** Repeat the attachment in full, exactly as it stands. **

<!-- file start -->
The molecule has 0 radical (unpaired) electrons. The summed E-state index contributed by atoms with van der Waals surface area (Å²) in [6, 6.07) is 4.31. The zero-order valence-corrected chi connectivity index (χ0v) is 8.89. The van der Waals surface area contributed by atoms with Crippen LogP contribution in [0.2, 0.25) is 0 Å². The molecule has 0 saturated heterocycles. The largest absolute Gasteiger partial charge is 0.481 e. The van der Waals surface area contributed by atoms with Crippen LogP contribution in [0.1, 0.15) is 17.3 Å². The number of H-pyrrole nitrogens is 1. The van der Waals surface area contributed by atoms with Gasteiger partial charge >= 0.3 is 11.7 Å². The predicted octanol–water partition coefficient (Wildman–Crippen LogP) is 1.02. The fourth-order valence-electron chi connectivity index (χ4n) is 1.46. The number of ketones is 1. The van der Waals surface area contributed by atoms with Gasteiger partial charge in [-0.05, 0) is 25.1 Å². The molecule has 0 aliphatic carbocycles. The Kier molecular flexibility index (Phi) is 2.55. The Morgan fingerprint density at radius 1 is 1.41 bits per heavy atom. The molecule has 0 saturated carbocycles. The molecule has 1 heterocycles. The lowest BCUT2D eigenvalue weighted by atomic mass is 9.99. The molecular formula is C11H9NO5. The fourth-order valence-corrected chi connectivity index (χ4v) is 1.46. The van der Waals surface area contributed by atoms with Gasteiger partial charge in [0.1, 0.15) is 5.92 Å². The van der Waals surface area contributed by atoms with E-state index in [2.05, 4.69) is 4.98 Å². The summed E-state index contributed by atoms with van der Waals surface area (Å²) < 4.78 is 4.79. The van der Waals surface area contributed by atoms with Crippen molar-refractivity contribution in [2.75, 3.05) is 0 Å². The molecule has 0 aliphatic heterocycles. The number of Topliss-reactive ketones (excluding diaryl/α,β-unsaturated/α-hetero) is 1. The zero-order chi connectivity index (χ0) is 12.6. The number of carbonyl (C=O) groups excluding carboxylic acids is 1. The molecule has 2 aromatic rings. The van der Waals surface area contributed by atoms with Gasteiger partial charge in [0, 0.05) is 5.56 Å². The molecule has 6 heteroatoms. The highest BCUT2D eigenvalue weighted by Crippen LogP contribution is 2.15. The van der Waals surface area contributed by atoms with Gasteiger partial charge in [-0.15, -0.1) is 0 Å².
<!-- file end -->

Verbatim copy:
The molecule has 0 radical (unpaired) electrons. The summed E-state index contributed by atoms with van der Waals surface area (Å²) in [6, 6.07) is 4.31. The zero-order valence-corrected chi connectivity index (χ0v) is 8.89. The van der Waals surface area contributed by atoms with Crippen LogP contribution in [0.2, 0.25) is 0 Å². The molecule has 0 saturated heterocycles. The largest absolute Gasteiger partial charge is 0.481 e. The van der Waals surface area contributed by atoms with Crippen LogP contribution in [0.1, 0.15) is 17.3 Å². The number of H-pyrrole nitrogens is 1. The van der Waals surface area contributed by atoms with Gasteiger partial charge >= 0.3 is 11.7 Å². The predicted octanol–water partition coefficient (Wildman–Crippen LogP) is 1.02. The fourth-order valence-electron chi connectivity index (χ4n) is 1.46. The number of ketones is 1. The van der Waals surface area contributed by atoms with Gasteiger partial charge in [-0.05, 0) is 25.1 Å². The molecule has 0 aliphatic carbocycles. The Kier molecular flexibility index (Phi) is 2.55. The Morgan fingerprint density at radius 1 is 1.41 bits per heavy atom. The molecule has 0 saturated carbocycles. The molecule has 1 heterocycles. The lowest BCUT2D eigenvalue weighted by atomic mass is 9.99. The molecular formula is C11H9NO5. The fourth-order valence-corrected chi connectivity index (χ4v) is 1.46. The van der Waals surface area contributed by atoms with Gasteiger partial charge in [0.1, 0.15) is 5.92 Å². The van der Waals surface area contributed by atoms with E-state index in [2.05, 4.69) is 4.98 Å². The summed E-state index contributed by atoms with van der Waals surface area (Å²) < 4.78 is 4.79. The van der Waals surface area contributed by atoms with Crippen molar-refractivity contribution in [2.75, 3.05) is 0 Å². The molecule has 0 aliphatic heterocycles. The number of Topliss-reactive ketones (excluding diaryl/α,β-unsaturated/α-hetero) is 1. The zero-order chi connectivity index (χ0) is 12.6. The number of carbonyl (C=O) groups excluding carboxylic acids is 1. The molecule has 2 aromatic rings. The van der Waals surface area contributed by atoms with Gasteiger partial charge in [0, 0.05) is 5.56 Å². The molecule has 6 heteroatoms. The highest BCUT2D eigenvalue weighted by Crippen LogP contribution is 2.15. The van der Waals surface area contributed by atoms with Gasteiger partial charge in [-0.15, -0.1) is 0 Å².